Now, what is Peter saying here, and to whom does he refer? Some regard “those who are dead” to be the gentiles in the first century, who were spiritually dead in their sins when they heard the gospel from the disciples of Jesus. Others believe that “those who are dead” refers to the martyrs of Christ in the first century, who were physically dead, but “live according to God in the spirit.” But neither of these interpretations is satisfactory if the context is considered (and it should!). Now, it is evident that the statement: “those who are dead” has no reference to the spiritual dead, but the physical dead, for the previous verse is also talking about those physically dead when Peter says, “They will give an account to Him who is ready to judge the living and the dead.” But those who were then physically dead cannot be new testament martyrs, for this is estranged from the context, so who then does Peter refer? If we treated the text as one whole letter (which it is), then we’d pay no attention to the chapter breaks, and reading 1 Peter 3:18-4:7 would naturally flow as one thought. Thus, those in 3:19-20 who were disobedient in the days of Noah are those referred to again in 4:6, when Peter says “for this reason the gospel was preached also to those who are dead”. All that Peter is doing in this verse is concluding his discussion of the antediluvian people.
Chapter four begins with Peter’s conclusions of the material in chapter three, as he writes, “Therefore, since Christ suffered for us in the flesh, arm yourselves also with the same mind, for he who has suffered in the flesh has ceased from sin, that he no longer should live the rest of his time in the flesh for the lusts of men, but for the will of God.” (4:1-2). This has a direct correlation to his discussion of the suffering of Christ in 3:18. Peter said of Christ, “being put to death in the flesh but made alive by the Spirit”. Concluding this, Peter gives us an application: “for he who has suffered in the flesh has ceased from sin” (4:1). We, therefore, who decide to suffer the loss of our will for the will of God are made alive in the Spirit. Peter notes that we have spent enough of our lifetime doing the will of the world (4:3), and that those who do the will of the world will have to “give an account to Him who is ready to judge the living and the dead” (4:5). Peter then circles back to those who died in the judgment of the great flood, saying “For this reason the gospel was preached also to those who are dead”. The gospel was preached to the antediluvian people? Yes, Peter explained that just nine sentences ago (3:19). He said that Christ, by the Spirit, preached to the ungodly world; this was the Spirit’s work through Noah. So, now in 4:6, Peter is concluding the reason why the good news of salvation was preached to them: “that they might be judged according to men in the flesh, but live according to God in the Spirit.” That is, Noah’s preaching of justification and hope, might bring men to recognize their condemnation according to their works in the flesh, so that they might turn to live according to God, as was being directed by the Spirit of God that rested upon Noah. Peter is showing that the world that existed in those days had the word of Christ and the opportunity to respond appropriately, but they did not. This is part of a bigger message and a New Testament theme, which pairs the judgment upon the old covenant world with the judgment of the great flood. Which I plan to dive into next.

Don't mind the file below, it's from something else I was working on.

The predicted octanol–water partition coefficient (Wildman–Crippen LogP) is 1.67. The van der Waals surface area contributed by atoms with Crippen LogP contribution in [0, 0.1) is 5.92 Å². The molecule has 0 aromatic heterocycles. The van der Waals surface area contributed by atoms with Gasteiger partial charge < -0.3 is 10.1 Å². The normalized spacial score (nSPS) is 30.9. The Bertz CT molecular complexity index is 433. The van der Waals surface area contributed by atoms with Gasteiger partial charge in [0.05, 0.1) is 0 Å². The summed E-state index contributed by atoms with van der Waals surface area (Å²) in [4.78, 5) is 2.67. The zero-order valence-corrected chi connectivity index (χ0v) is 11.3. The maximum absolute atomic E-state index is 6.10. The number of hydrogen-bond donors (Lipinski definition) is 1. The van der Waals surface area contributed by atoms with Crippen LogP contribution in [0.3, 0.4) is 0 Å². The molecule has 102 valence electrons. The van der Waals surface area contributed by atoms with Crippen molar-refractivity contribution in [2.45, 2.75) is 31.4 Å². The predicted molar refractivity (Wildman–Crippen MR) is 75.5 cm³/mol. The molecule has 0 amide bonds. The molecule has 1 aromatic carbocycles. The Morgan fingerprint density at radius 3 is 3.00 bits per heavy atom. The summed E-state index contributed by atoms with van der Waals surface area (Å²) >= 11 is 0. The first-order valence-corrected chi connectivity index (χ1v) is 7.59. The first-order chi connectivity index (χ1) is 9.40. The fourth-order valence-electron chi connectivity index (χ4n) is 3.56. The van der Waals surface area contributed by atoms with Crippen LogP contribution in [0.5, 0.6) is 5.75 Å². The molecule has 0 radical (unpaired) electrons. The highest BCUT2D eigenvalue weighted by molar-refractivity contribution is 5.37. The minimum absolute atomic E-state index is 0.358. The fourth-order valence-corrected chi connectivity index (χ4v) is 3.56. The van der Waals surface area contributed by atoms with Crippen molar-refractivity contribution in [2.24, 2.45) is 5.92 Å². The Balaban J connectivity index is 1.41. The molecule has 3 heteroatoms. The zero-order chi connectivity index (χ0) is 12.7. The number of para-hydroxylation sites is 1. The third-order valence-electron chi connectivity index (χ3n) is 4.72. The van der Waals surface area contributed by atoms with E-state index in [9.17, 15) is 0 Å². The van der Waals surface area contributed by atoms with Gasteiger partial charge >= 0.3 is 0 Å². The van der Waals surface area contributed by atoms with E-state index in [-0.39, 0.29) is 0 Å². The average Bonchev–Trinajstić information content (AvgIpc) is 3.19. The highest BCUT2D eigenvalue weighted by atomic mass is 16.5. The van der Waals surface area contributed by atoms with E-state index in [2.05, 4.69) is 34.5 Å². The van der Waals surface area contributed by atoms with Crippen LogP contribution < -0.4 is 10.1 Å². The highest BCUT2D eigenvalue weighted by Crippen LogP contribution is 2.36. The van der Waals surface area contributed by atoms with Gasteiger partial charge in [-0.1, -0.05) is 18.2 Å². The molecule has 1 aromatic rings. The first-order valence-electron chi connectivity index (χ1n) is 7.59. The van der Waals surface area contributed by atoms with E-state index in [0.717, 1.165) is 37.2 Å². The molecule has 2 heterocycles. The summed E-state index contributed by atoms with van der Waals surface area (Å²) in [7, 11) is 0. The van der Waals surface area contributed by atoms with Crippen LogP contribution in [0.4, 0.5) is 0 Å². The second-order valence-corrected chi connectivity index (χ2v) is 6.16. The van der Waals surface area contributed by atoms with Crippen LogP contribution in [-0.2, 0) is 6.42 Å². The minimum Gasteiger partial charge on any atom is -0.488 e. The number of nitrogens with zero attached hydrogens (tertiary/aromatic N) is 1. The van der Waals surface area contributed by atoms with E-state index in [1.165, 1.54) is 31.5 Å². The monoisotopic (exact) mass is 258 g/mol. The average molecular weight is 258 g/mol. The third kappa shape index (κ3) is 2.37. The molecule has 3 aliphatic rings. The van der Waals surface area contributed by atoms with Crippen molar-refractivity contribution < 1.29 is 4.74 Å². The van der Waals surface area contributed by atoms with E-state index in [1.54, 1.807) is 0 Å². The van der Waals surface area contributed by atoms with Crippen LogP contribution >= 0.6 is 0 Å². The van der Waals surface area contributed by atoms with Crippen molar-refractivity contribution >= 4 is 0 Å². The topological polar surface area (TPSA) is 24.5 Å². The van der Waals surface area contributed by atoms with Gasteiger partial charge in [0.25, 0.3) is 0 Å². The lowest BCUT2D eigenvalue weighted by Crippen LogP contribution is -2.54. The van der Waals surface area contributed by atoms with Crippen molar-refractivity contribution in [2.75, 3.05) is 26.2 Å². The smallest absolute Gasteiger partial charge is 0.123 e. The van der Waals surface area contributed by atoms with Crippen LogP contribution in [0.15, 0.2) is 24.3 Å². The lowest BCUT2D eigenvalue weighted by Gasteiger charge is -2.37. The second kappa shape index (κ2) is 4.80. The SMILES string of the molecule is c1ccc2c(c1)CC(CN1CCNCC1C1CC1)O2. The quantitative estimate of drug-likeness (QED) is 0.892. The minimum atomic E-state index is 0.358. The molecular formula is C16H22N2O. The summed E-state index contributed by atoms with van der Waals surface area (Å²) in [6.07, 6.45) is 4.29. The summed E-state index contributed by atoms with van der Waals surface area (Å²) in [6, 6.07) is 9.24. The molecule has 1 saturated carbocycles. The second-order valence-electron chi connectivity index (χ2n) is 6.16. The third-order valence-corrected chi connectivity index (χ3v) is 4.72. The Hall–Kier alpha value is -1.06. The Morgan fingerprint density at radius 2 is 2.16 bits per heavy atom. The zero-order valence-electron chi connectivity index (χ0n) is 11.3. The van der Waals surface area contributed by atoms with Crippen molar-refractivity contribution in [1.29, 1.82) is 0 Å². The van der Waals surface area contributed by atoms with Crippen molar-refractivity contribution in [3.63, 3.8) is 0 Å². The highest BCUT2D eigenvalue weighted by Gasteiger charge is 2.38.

Article by Tanner Campbell.